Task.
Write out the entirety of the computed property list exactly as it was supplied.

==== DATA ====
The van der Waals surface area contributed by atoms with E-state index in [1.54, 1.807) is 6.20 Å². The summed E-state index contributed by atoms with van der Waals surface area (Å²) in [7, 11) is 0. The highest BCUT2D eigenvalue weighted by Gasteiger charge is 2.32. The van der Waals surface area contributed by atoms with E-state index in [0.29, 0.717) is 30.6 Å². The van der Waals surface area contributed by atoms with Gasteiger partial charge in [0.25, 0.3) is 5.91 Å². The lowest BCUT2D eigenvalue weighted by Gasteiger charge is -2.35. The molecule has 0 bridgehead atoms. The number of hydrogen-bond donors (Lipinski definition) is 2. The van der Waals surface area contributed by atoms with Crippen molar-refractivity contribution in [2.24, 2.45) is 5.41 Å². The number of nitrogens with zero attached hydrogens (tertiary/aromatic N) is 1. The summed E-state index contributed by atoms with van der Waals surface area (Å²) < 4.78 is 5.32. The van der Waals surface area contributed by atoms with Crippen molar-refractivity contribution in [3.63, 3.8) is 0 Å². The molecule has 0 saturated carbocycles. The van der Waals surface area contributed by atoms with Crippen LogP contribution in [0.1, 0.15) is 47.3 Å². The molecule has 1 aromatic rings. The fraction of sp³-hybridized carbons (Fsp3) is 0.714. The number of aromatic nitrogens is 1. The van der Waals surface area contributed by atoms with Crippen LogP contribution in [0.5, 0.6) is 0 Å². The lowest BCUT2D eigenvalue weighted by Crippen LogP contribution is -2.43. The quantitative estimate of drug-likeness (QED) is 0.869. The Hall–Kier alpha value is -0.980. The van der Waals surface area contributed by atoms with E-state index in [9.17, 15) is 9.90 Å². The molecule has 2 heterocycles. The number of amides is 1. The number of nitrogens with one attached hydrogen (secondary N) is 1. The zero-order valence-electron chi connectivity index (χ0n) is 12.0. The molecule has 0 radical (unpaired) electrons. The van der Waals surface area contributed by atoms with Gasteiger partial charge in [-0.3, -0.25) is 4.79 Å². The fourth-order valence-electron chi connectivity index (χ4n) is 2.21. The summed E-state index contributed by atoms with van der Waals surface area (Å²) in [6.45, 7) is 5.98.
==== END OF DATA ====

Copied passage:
The van der Waals surface area contributed by atoms with E-state index in [1.54, 1.807) is 6.20 Å². The summed E-state index contributed by atoms with van der Waals surface area (Å²) in [7, 11) is 0. The highest BCUT2D eigenvalue weighted by Gasteiger charge is 2.32. The van der Waals surface area contributed by atoms with E-state index in [0.29, 0.717) is 30.6 Å². The van der Waals surface area contributed by atoms with Gasteiger partial charge in [0.25, 0.3) is 5.91 Å². The lowest BCUT2D eigenvalue weighted by Gasteiger charge is -2.35. The molecule has 0 bridgehead atoms. The number of hydrogen-bond donors (Lipinski definition) is 2. The van der Waals surface area contributed by atoms with Crippen molar-refractivity contribution in [2.24, 2.45) is 5.41 Å². The number of nitrogens with zero attached hydrogens (tertiary/aromatic N) is 1. The summed E-state index contributed by atoms with van der Waals surface area (Å²) < 4.78 is 5.32. The van der Waals surface area contributed by atoms with Crippen molar-refractivity contribution in [3.63, 3.8) is 0 Å². The molecule has 0 saturated carbocycles. The van der Waals surface area contributed by atoms with Crippen LogP contribution in [0.1, 0.15) is 47.3 Å². The molecule has 1 aromatic rings. The fraction of sp³-hybridized carbons (Fsp3) is 0.714. The number of aromatic nitrogens is 1. The van der Waals surface area contributed by atoms with Crippen LogP contribution in [0.5, 0.6) is 0 Å². The lowest BCUT2D eigenvalue weighted by Crippen LogP contribution is -2.43. The quantitative estimate of drug-likeness (QED) is 0.869. The Hall–Kier alpha value is -0.980. The van der Waals surface area contributed by atoms with E-state index in [9.17, 15) is 9.90 Å². The molecule has 2 heterocycles. The number of amides is 1. The number of nitrogens with one attached hydrogen (secondary N) is 1. The zero-order valence-electron chi connectivity index (χ0n) is 12.0. The molecule has 0 radical (unpaired) electrons. The van der Waals surface area contributed by atoms with Gasteiger partial charge in [-0.3, -0.25) is 4.79 Å². The fourth-order valence-electron chi connectivity index (χ4n) is 2.21. The summed E-state index contributed by atoms with van der Waals surface area (Å²) in [6.45, 7) is 5.98.